Whether Facebook, Instagram, Twitter or from Advice Columnists, somehow all presume that replicating the very social structures that may have gotten us into this predicament in the first place, will also provide our solace from it.
Even the venerated trauma specialist, Dr. Bessel Van de Kolk suggests that returning as closely as possible to our pre-pandemic routines can be our way of taking control of something –what trauma survivors generally need--while around us uncertainty reigns supreme.
Coming from a background of progressive politics and alternative mental health paradigms, I wonder if a more liberating perspective might be to use this time for getting in better touch with our authentic selves, our natural rhythms, our creative inclinations and true desires. In doing so, might we then be able to re-create the systems that are breaking down into ones that can better meet our interdependent needs in mutually sustaining ways for the health and betterment of all. The radical psychology organization I was a part of in the 1970s (The Radical Therapist/ Rough Times/ State and Mind magazine) had a slogan that went: Therapy Means Change Not Adjustment.
For so many of us, work and school, are not just how we spend 6 or 8 ( now for many, 10 and 12 hours a day), but they are what we go to sleep to get up in time for, or shop on the weekends to be appropriately dressed for, or exercise to be healthy enough to keep on doing. As social animals, we try to fit in, are influenced by the cultures of the workplaces, often wind up spending social time outside of work with our coworkers. Those aren’t necessarily all bad things, but they can limit the range of possible life choices we could make if not for having them be the center of our lives.
Surely, there are those among us, so unsettled by the chaotic dangerousness of the times in which we are living, who need some sense of structure to fend off the panic that might ensue without it. But there are also those among us, who have for far too long adjusted ourselves to the exigencies of institutions, workplaces and schools, that never had our well being in mind in the first place. For those of us with a more creative bent and courageous streak, why not use the extra time many of us have now available to loosen the grip of the structures that bound us, and discover how we might better arrange our work and recreational lives to more healhtfully and happily suit us.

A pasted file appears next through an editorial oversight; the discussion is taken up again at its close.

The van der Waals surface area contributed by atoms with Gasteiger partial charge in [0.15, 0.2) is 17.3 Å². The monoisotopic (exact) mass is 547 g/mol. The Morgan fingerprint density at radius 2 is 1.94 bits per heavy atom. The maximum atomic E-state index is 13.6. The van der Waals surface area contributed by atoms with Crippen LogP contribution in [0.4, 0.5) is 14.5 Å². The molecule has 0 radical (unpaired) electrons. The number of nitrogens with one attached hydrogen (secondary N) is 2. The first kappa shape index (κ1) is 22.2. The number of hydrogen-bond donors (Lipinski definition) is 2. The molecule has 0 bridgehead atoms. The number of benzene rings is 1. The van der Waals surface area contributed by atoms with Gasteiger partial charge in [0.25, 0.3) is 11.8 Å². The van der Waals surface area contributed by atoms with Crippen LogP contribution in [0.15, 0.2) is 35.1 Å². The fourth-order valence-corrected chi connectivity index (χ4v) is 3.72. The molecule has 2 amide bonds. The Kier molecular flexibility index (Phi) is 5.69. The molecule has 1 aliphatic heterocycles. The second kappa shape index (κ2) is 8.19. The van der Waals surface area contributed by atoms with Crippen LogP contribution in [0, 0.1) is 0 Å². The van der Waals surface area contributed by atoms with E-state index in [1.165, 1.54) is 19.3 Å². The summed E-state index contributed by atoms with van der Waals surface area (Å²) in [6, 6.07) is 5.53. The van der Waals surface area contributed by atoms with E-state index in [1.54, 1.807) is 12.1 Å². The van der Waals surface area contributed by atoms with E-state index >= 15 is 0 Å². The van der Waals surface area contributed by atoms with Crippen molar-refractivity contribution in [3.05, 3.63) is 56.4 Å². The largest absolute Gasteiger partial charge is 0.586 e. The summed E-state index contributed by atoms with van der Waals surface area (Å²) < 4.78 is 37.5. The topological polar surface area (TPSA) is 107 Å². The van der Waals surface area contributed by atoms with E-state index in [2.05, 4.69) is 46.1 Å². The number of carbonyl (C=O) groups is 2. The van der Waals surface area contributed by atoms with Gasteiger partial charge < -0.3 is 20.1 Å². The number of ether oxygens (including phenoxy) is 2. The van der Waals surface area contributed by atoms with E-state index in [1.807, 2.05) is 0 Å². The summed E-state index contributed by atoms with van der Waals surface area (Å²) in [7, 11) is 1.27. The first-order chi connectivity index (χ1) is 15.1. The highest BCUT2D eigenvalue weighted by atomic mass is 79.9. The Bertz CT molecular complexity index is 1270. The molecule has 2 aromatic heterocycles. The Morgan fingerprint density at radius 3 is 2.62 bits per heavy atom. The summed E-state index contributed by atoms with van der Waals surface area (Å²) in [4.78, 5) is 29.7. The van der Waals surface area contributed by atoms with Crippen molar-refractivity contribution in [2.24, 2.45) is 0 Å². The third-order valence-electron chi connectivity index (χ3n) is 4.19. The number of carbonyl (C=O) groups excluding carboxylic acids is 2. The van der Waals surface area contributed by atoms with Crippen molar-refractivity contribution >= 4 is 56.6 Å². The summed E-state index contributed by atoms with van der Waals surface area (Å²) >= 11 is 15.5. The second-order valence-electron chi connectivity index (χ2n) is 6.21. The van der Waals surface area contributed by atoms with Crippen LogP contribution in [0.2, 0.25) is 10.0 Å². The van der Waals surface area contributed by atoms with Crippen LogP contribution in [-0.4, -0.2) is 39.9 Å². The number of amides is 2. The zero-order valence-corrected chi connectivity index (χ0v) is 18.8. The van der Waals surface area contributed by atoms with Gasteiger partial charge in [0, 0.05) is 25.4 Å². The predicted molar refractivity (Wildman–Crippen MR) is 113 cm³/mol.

The routines, to which many of us have become tethered, can be traced to the Industrial Revolution, when according to historian Alun Davies “coordination was essential to bring together supplies of raw materials, to organize workers, and distribute their output. No point in having workers turn up any old time, hoping that someone had brought the cotton or wool to be processed, or hoping that someone had cleared yesterday’s output.”
Schools, in turn, aimed originally to turn out obedient workers, trained to respond to the ringing of the bell, to taking direction from authority, to producing acceptable output.
Sure it might be unworkable to have everyone turn up at work according to their wants, but we are finding now that a lot was possible outside of the regular structure that we never would have imagined to be so. Flex time is great for reducing traffic and lines at restaurants. Ah,,, remember restaurants!
So here we are, Sheltered In Place, most of us working or schooling at home, some out of work altogether, some having to work in essential service to the common good. All around the planet Earth, life as we knew it has stopped. Business is not as usual. Just a couple of months ago, it looked like the US was too afraid to deliberately choose what many considered the earth shattering changes in health care and economics proposed by candidates like Bernie Sanders, Eliabeth Warren, Andrew Yang and Marianne Williamson. But the earth got shattered anyway… probably by the karmic inevitabilities of doing business as usual. And much of what then seemed unrealistic (i.e. healthcare for all) seems now a critical social necessity.
There’s a cute meme going around that says something like we’re being asked to save the world by sitting on our couches. Don’t mess it up.
Beyond that, maybe we can recreate a better world by not necessarily even trying to conduct business as usual in our now more circumscribed daily lives. What if we delved more deeply into ourselves and our creativity, whether by sleeping in or in different configurations of time, wearing what we please, moving in new ways as we see fit.. I went out to do what I’ll call street dancing one day, with my phone set to 1960s music, just moving as pleased me in the park, and realized that while it seems to be socially normal to run in a straight line with a pained look on your face, to be lightly jumping about willy nilly, with a smile, safely distant from others, was a weird thing to do….. Why? Those are the kinds of endeavors I intend to pursue. And I’ll tip my mental health practitioner hat to you trying your version of that too.